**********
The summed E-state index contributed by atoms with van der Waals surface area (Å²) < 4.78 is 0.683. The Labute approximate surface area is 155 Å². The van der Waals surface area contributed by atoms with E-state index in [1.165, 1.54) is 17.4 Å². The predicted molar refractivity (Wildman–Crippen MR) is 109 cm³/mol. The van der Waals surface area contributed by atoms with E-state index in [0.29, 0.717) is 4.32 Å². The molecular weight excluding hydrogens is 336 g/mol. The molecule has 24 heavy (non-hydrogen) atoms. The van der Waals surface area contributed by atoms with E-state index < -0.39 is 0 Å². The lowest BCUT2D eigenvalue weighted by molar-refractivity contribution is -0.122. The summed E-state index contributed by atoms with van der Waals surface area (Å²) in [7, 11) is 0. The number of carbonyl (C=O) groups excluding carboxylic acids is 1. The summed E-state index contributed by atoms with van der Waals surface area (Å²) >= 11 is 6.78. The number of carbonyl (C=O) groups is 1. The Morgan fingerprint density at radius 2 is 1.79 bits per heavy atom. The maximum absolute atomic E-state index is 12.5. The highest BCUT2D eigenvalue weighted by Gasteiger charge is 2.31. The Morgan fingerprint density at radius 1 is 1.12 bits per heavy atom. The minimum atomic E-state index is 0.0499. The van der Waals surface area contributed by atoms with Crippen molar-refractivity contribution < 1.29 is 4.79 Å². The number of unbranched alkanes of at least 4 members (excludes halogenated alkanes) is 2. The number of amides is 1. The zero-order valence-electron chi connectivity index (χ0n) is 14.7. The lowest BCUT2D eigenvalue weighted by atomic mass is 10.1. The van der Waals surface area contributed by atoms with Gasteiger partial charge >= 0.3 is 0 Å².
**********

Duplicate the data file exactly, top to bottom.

The summed E-state index contributed by atoms with van der Waals surface area (Å²) < 4.78 is 0.683. The Labute approximate surface area is 155 Å². The van der Waals surface area contributed by atoms with E-state index in [1.165, 1.54) is 17.4 Å². The predicted molar refractivity (Wildman–Crippen MR) is 109 cm³/mol. The van der Waals surface area contributed by atoms with E-state index in [0.29, 0.717) is 4.32 Å². The molecular weight excluding hydrogens is 336 g/mol. The molecule has 24 heavy (non-hydrogen) atoms. The van der Waals surface area contributed by atoms with E-state index < -0.39 is 0 Å². The lowest BCUT2D eigenvalue weighted by molar-refractivity contribution is -0.122. The summed E-state index contributed by atoms with van der Waals surface area (Å²) in [7, 11) is 0. The number of carbonyl (C=O) groups excluding carboxylic acids is 1. The summed E-state index contributed by atoms with van der Waals surface area (Å²) >= 11 is 6.78. The number of carbonyl (C=O) groups is 1. The Morgan fingerprint density at radius 2 is 1.79 bits per heavy atom. The maximum absolute atomic E-state index is 12.5. The highest BCUT2D eigenvalue weighted by Gasteiger charge is 2.31. The Morgan fingerprint density at radius 1 is 1.12 bits per heavy atom. The minimum atomic E-state index is 0.0499. The van der Waals surface area contributed by atoms with Crippen molar-refractivity contribution < 1.29 is 4.79 Å². The number of unbranched alkanes of at least 4 members (excludes halogenated alkanes) is 2. The number of amides is 1. The zero-order valence-electron chi connectivity index (χ0n) is 14.7. The lowest BCUT2D eigenvalue weighted by atomic mass is 10.1. The van der Waals surface area contributed by atoms with Gasteiger partial charge >= 0.3 is 0 Å².